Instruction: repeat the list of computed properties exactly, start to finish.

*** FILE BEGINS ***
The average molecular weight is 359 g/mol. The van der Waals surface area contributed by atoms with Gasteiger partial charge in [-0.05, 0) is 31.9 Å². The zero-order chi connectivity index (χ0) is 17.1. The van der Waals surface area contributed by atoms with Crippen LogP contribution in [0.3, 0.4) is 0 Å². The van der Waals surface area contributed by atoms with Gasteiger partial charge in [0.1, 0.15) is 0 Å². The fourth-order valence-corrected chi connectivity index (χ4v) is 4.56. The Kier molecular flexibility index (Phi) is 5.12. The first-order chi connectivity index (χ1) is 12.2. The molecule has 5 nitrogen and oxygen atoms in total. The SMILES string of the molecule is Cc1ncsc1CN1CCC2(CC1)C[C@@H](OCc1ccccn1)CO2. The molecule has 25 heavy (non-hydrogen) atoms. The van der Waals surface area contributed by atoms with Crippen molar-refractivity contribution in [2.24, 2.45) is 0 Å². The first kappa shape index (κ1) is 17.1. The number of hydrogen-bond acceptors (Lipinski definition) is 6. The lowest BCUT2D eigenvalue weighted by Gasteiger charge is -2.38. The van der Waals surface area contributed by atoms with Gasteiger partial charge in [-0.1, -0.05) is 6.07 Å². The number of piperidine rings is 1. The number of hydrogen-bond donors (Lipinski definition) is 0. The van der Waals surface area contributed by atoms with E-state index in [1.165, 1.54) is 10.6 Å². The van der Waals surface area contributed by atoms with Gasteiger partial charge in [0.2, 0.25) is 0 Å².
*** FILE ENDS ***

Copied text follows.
The average molecular weight is 359 g/mol. The van der Waals surface area contributed by atoms with Gasteiger partial charge in [-0.05, 0) is 31.9 Å². The zero-order chi connectivity index (χ0) is 17.1. The van der Waals surface area contributed by atoms with Crippen LogP contribution in [0.3, 0.4) is 0 Å². The van der Waals surface area contributed by atoms with Gasteiger partial charge in [0.1, 0.15) is 0 Å². The fourth-order valence-corrected chi connectivity index (χ4v) is 4.56. The Kier molecular flexibility index (Phi) is 5.12. The first-order chi connectivity index (χ1) is 12.2. The molecule has 5 nitrogen and oxygen atoms in total. The SMILES string of the molecule is Cc1ncsc1CN1CCC2(CC1)C[C@@H](OCc1ccccn1)CO2. The molecule has 25 heavy (non-hydrogen) atoms. The van der Waals surface area contributed by atoms with Crippen molar-refractivity contribution in [2.24, 2.45) is 0 Å². The first kappa shape index (κ1) is 17.1. The number of hydrogen-bond acceptors (Lipinski definition) is 6. The lowest BCUT2D eigenvalue weighted by Gasteiger charge is -2.38. The van der Waals surface area contributed by atoms with Gasteiger partial charge in [-0.1, -0.05) is 6.07 Å². The number of piperidine rings is 1. The number of hydrogen-bond donors (Lipinski definition) is 0. The van der Waals surface area contributed by atoms with E-state index in [1.165, 1.54) is 10.6 Å². The van der Waals surface area contributed by atoms with Gasteiger partial charge in [0.2, 0.25) is 0 Å².